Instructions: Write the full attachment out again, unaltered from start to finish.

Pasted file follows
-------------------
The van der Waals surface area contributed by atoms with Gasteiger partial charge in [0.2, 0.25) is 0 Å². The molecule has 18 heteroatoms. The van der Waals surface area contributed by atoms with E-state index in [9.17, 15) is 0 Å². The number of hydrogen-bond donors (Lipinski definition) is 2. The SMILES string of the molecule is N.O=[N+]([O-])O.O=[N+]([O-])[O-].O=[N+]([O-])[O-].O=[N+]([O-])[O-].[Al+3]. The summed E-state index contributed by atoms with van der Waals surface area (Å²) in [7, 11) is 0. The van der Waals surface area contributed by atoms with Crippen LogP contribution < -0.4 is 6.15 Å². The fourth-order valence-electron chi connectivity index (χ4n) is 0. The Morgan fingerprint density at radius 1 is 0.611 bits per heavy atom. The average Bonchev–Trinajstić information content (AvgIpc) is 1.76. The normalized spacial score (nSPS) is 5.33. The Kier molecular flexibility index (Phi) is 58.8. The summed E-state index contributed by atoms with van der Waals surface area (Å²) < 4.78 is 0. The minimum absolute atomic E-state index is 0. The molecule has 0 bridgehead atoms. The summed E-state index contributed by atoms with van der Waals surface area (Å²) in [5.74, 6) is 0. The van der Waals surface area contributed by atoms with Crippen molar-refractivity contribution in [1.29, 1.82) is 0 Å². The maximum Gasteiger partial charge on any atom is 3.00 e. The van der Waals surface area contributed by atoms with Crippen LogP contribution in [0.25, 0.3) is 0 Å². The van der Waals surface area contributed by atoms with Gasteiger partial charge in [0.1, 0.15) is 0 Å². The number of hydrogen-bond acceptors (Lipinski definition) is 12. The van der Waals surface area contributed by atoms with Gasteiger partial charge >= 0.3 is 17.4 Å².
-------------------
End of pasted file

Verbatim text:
The van der Waals surface area contributed by atoms with Gasteiger partial charge in [0.2, 0.25) is 0 Å². The molecule has 18 heteroatoms. The van der Waals surface area contributed by atoms with E-state index in [9.17, 15) is 0 Å². The number of hydrogen-bond donors (Lipinski definition) is 2. The SMILES string of the molecule is N.O=[N+]([O-])O.O=[N+]([O-])[O-].O=[N+]([O-])[O-].O=[N+]([O-])[O-].[Al+3]. The summed E-state index contributed by atoms with van der Waals surface area (Å²) in [7, 11) is 0. The van der Waals surface area contributed by atoms with Crippen LogP contribution < -0.4 is 6.15 Å². The fourth-order valence-electron chi connectivity index (χ4n) is 0. The Morgan fingerprint density at radius 1 is 0.611 bits per heavy atom. The average Bonchev–Trinajstić information content (AvgIpc) is 1.76. The normalized spacial score (nSPS) is 5.33. The Kier molecular flexibility index (Phi) is 58.8. The summed E-state index contributed by atoms with van der Waals surface area (Å²) < 4.78 is 0. The minimum absolute atomic E-state index is 0. The molecule has 0 bridgehead atoms. The summed E-state index contributed by atoms with van der Waals surface area (Å²) in [5.74, 6) is 0. The van der Waals surface area contributed by atoms with Crippen molar-refractivity contribution in [1.29, 1.82) is 0 Å². The maximum Gasteiger partial charge on any atom is 3.00 e. The van der Waals surface area contributed by atoms with Crippen LogP contribution in [0.25, 0.3) is 0 Å². The van der Waals surface area contributed by atoms with Gasteiger partial charge in [0.1, 0.15) is 0 Å². The number of hydrogen-bond acceptors (Lipinski definition) is 12. The van der Waals surface area contributed by atoms with Gasteiger partial charge >= 0.3 is 17.4 Å².